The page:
This time last year, Advanced Micro Devices (NYSE:AMD) and Fujitsu agreed to merge their flash memory businesses. FASL, the new company, is already having an impact on AMD's results.

After yesterday close, AMD reported first-quarter earnings of $45.1 million, or $0.12 per share. Not only did that reverse last year's $0.42 per share loss, it blew away the $0.03 per-share analyst estimate. Sales climbed an impressive 73% year over year to $1.24 billion.

The bulk of those gains can be attributed to FASL, which brought in sales of $628 million. But the interesting thing about that number isn't that it was up 11% sequentially, but that flash memory sales were greater than computer processor sales.

This was despite gains in chip sales, which rose 22% from last year's quarter to $571 million. AMD's Opteron processor benefited as Hewlett-Packard (NYSE:HPQ) and Sun Microsystems (NASDAQ:SUNW) shipped servers based on AMD chips for the first time, following IBM (NYSE:IBM) and Fujitsu's lead.

Overall, gross margins jumped more than two percentage points sequentially and seven percentage points from last year due to surging flash sales and higher average selling prices. Cost controls also contributed to earnings.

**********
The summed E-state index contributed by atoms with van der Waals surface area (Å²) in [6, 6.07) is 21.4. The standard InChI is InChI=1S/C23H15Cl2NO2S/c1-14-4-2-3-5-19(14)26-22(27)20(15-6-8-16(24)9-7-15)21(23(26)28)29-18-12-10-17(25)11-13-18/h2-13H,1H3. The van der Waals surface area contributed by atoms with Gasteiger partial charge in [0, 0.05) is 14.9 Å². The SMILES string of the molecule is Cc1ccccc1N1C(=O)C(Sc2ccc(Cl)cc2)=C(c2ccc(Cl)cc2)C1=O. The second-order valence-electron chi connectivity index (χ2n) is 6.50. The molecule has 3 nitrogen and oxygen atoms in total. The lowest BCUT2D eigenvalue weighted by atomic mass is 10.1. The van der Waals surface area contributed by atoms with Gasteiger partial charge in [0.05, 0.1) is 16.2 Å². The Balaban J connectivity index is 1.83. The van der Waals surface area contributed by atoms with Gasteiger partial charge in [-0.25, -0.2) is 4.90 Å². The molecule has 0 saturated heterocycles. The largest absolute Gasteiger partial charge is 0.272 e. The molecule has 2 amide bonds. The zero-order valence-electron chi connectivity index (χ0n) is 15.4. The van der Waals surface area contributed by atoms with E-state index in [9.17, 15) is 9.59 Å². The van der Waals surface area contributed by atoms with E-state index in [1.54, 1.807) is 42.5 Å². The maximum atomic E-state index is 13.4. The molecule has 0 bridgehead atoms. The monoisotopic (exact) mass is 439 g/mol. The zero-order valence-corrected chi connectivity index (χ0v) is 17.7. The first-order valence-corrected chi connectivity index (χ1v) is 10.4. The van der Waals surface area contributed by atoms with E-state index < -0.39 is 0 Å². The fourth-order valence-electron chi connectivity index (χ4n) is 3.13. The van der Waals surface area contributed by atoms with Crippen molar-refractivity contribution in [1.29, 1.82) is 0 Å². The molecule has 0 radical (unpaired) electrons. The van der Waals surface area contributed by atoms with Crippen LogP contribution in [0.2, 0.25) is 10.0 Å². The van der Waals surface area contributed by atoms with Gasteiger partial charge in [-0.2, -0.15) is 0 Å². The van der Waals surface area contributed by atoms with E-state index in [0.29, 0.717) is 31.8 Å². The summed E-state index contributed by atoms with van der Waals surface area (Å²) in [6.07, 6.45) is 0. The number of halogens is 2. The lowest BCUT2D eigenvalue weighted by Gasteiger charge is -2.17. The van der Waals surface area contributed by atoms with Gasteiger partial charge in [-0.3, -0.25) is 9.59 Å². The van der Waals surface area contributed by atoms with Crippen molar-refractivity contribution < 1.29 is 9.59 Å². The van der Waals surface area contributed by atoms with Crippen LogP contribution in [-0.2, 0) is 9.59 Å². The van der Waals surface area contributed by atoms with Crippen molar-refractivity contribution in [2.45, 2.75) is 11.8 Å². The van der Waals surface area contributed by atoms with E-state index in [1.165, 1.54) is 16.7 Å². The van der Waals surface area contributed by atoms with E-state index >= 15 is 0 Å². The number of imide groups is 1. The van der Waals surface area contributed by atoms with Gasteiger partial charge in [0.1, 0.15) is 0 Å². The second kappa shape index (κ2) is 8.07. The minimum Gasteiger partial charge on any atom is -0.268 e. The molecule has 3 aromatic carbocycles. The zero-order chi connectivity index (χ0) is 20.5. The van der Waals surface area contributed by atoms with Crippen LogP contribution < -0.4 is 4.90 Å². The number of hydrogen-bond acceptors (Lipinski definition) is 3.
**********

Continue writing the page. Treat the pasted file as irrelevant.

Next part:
In a bit of a role reversal, it was Intel (NASDAQ:INTC) that disappointed Tuesday, and AMD that impressed Wednesday. Just as striking, AMD shares are down sharply today despite the strong earnings, at least partially on concerns that the stock had gotten ahead of itself, having tripled off its 52-week lows.

So maybe this one's not a cinch after all. Maybe not, but one thing's certain: AMD is starting to execute, and it's putting up some flashy results.

Give us your take on the Advanced Micro Devices discussion board.

Fool contributor Jeff Hwang owns none of the companies mentioned above.